British horse racing authorities have found that seven more horses in the stable of trainer Mahmood Al Zarooni have tested positive for steroids.
Last month, Zarooni was given an eight-year ban from British horse racing after 11 of the horses under his training had been doped with anabolic steroids.
Among the horses testing positive in the latest group were the 2012 St Leger winner Encke. The seven horses, which are all based at Moulton Paddocks in Newcastle, England, are Encke, Energizer, Genius Beast, Improvisation, Stamford, Steeler and Zip Top.
Zarooni is currently appealing his ban.
Last month, when Zarooni's doping practices became public, Dubai's ruler Sheikh Mohammed bin Rashid al-Maktoum said, "There can be no excuse for any deliberate violation." Sheikh Mohammed, who is also Prime Minister of the United Arab Emirates, made the comments in a statement sent to Reuters.
"I have been involved in British horse racing for 30 years and have deep respect for its traditions and rules. I built my country based on the same solid principles," said Sheikh Mohammed, adding he was appalled and angered about the case.
Last month, 11 Godolphin horses based at Newmarket in southern England tested positive for steroids, including stanozolol - the substance used by disgraced Olympic sprinter Ben Johnson at the 1988 Seoul Olympics.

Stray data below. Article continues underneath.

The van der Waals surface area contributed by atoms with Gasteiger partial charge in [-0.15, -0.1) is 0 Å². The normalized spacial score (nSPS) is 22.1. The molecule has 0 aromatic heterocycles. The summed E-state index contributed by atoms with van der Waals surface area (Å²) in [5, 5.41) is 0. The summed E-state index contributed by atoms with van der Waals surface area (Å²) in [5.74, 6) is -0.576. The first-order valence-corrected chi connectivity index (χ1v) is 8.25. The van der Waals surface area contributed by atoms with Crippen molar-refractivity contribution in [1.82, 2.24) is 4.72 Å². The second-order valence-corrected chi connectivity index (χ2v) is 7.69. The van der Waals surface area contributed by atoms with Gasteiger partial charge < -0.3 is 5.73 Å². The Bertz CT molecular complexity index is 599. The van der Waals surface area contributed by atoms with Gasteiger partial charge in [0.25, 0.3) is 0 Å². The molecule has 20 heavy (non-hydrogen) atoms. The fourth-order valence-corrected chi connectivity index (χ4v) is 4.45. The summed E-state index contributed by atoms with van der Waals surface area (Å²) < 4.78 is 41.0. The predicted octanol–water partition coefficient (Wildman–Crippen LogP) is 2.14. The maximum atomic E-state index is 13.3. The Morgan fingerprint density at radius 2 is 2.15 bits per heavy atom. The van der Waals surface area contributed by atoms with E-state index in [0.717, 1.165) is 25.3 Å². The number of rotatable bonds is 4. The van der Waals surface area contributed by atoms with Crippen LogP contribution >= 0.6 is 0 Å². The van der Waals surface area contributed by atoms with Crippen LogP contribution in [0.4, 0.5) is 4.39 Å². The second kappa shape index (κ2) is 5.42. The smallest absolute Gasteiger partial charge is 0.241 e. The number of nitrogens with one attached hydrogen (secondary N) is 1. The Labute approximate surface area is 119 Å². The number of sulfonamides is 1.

Al Zarooni has said that he regretted what he described as "a catastrophic error".
Test samples were taken from the 391 horses at Godolphin's Moulton Paddocks Stables in the past month.
"I can assure the racing public that no horse will run from that yard this season until I have been absolutely assured by my team that the entire yard is completely clean," Sheikh Mohammed said..
One of the horses to test positive was Certify. Unbeaten in four career outings, Certify was one of seven horses to test positive for ethylestranol. Gold Cup runner-up Opinion Poll was one of four to test positive for stanozolol.
"I have worked hard to ensure that Godolphin deserves its reputation for integrity and sportsmanship, and I have reiterated to all Godolphin employees that I will not tolerate this type of behaviour," Sheikh Mohammed said.
Godolphin is the Dubai ruler's private horseracing stable and was named, according to the website, in honor of the Godolphin Arabian, who came from the desert to become one of the three founding stallions of the modern thoroughbred.Founded in 1992, the Godolphin stable has won more than 2,000 races worldwide with winners in 14 countries.
Sheikh Mohammed's brainchild was born out of his frustration at constantly finding his British trainers reluctant to abandon the fight for classic glory at home to travel abroad.
His passion for horses helped transform Dubai into a world power in flat racing; its annual World Cup in March is the world's richest race with a $10 million purse. Godolphin's 2012 racing season was its most successful on record, earning $25.9 million in prize money, its website shows.
(Reporting by Mirna Sleiman and Martin Dokoupil in Dubai and Martyn Herman in London. Editing by Patrick Johnston and Justin Palmer)